Encyclopedia Article

Krypton - Research Article from World of Chemistry

This encyclopedia article consists of approximately 2 pages of information about Krypton.
This section contains 348 words
(approx. 2 pages at 300 words per page)

Krypton is the fourth member of Group 18 of the periodic table, a group of elements known as the noble gases or inert gases. Krypton's atomic number is 36, its atomic mass is 83.80, and its chemical symbol is Kr.


Krypton is a colorless, odorless, tasteless gas with a density of 3.64 grams per liter, nearly three times the density of air. Its boiling point is -243.2°F (-152.9°C) and its freezing point is -250.8°F (-157.1°C). Like other elements in Group 18, krypton is chemically inert. A few compounds of the element have been made for research purposes, but they have no commercial application.

Occurrence and Extraction

The abundance of krypton in the atmosphere is thought to be about 0.000108-0.000114%, making it the seventh most common gas in the atmosphere. The element is also thought to be present in the Earth's crust as the result of natural radioactive processes, but its abundance there is too small to estimate. Krypton can be prepared commercially by the fractional distillation of liquid air.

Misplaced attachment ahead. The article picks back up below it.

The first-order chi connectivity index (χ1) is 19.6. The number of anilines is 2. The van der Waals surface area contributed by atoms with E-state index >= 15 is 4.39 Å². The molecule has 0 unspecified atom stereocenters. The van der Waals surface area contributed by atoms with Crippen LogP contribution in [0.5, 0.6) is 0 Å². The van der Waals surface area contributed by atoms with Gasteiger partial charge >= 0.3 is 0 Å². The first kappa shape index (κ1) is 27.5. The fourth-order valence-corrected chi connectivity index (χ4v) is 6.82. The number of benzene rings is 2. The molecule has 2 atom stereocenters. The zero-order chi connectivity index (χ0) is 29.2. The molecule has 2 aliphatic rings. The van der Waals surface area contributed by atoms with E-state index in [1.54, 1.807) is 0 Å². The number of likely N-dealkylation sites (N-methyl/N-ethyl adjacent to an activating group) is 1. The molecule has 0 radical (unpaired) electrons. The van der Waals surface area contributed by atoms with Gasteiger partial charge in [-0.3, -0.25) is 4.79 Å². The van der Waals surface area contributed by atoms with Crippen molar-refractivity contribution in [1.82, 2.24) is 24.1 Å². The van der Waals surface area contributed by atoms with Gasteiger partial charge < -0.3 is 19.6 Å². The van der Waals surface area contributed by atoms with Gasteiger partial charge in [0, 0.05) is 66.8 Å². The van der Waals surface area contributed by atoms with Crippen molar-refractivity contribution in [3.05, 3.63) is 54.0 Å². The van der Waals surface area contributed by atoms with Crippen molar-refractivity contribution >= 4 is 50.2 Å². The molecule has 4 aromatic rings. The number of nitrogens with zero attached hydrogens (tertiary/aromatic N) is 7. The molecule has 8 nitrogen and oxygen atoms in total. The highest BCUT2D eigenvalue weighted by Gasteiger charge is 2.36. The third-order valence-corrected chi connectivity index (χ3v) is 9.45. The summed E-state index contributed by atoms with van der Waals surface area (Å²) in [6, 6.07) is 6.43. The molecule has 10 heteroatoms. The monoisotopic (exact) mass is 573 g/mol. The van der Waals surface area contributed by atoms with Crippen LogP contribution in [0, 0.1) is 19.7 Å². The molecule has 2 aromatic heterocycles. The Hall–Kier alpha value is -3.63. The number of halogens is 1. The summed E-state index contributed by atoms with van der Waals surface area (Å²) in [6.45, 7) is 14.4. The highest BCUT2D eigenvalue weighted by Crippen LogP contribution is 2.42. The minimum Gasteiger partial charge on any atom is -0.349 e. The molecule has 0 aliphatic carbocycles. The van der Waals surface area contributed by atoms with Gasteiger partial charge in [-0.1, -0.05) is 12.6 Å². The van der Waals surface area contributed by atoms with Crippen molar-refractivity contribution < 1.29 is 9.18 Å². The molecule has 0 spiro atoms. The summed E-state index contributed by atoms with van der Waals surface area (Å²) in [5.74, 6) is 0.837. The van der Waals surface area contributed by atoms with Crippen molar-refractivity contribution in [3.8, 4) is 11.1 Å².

Discovery and Naming

Krypton was discovered in 1898 by the Scottish chemist and physicist Sir William Ramsay and the English chemist Morris William Travers (1872-1961). In the same year, Ramsay and Travers discovered two other noble gases, xenon and neon. The gases were discovered by careful analysis of the products that remained as liquid air evaporated over a period of time. The element was named after the Greek word kryptos meaning "hidden."


The only important commercial use of krypton is in making various kinds of lamps. When an electrical current is passed through an evacuated tube containing krypton gas, a very bright white light is produced. Tubes of this kind are used in specialized lamps, like those used along airport runways. The light produced is so bright that it can be seen for distances of up to 1,000 feet (300 meters) even in foggy conditions. Lights of this kind do not produce a continuous beam but give off pulses that last no more than about 10 microseconds. Krypton gas is also used in making "neon" lights with a yellow color.

This section contains 348 words
(approx. 2 pages at 300 words per page)
Krypton from Gale. ©2005-2006 Thomson Gale, a part of the Thomson Corporation. All rights reserved.